Reaping the rewards of awards


Words by Prof David Porter AoU, Clements and Porter Architects
First published: Journal 1, 2012

The Urbanism Awards Ceremony is one of the centrepieces of our events calendar at the Academy, and from the outside sometimes it looks as though our glitzy hob-nobbing, chin-wagging, networking event of the year is where the whole focus of our endeavour lies. Nothing could be further from the truth! It’s the rather more protracted and interesting process of nominating, short-listing, engaging, assessing and then disseminating that really drives the Awards process into its 7th year, with 90 Great Places having been shortlisted. It is above all else a vehicle for learning more about place, and provides an innovative structure with which to capture some of the fascinating transformations and transitions which many different European places are going through.

Urbanism is a work in progress, so instead of awarding a prize to a newly completed project, or an innovative urban design practice, the Academy is committed to looking more holistically. Inevitably, therefore, the recipient of the Award is the place itself. Sometimes the politicians and leaders come forward to receive it, sometimes it’s local people who’ve lead the way, sometimes it’s been a distant admirer who’s set the whole thing in motion. This in itself has been as revealing for us as the physical place we find when we visit a place and make the assessment: who comes forward and champions a place, who sees themselves as its stewards, its advocates – it’s not always the obvious candidates.

The other important aspect of the Awards process for me is the way in which it offers an alternative learning platform. Formalised learning, fuelled by books and lessons, is still de rigueur the world over, although with the advent of the internet, iPads and such like even this is changing. But the urban environment offers a unique learning format, one that gathers together all of humanity, all of human frailty, all of our modern issues and challenges, and makes a cheek-by-jowl melting pot of the whole lot.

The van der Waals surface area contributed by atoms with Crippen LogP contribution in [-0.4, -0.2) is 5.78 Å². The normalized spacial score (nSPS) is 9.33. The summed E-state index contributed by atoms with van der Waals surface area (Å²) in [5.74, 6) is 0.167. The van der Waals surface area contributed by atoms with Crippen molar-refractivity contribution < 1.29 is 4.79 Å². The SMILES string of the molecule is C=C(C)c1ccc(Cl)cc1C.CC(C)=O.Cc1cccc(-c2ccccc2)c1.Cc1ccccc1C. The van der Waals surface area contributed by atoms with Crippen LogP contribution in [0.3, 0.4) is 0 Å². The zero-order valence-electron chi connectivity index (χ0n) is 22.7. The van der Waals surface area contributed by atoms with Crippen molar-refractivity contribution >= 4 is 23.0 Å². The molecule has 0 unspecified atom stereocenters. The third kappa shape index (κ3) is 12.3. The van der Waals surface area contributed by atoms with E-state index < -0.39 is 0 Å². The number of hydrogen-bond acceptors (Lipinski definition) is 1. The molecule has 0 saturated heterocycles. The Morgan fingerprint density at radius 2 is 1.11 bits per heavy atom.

So it makes sense to study urbanism in situ to try and fathom how policies are actually affecting people’s day to day lives on the street, or how people’s direct action on the streets is informing and changing the way decisions are made by the city leaders. One of the striking things about going on an Assessment Visit is how much the Assessors also learn from each other in the process. Observing how we each think and approach the issues of place from our respective disciplines is utterly fascinating.

The Awards process is a rich and rewarding journey not just through place but also through time: as assessors, we are often shown a tremendously rich back story, complete with before and after pictures. But the real measure of success is whether a place can continue to thrive long after the new paving went down and the most recent lick of paint has started to peel a little. We’re looking at ways therefore to maintain relationships with the places that have had the spotlight thrown on them during our Awards process. We’re now at the point where we’re asking ourselves how do we continue to share in their learning, and at what point do we go back and ask again how things are going? I see the Awards process as just the front-end of an extended exercise in knowledge exchange, a lifelong journey for a place, enabling it to take stock periodically and account for its success in a more public way.

Of course, the cynics might say we will start running out of wonderfully spirited places to bestow our Awards on as the years go by, and particularly now as the austerity measures preclude such vivid transformational agendas where place is concerned. But we are aware of that – how we work with places in future will be based on a growing role for the Academy not simply to recognise and reward success, but actually to foster it. That’s where our other programmes come into play – UniverCities, City X-Rays, and the emergent Place Partnering, the pilots of which are nurturing a productive change.

Prof David Porter AoU, Former Head of School Mackintosh School of Architecture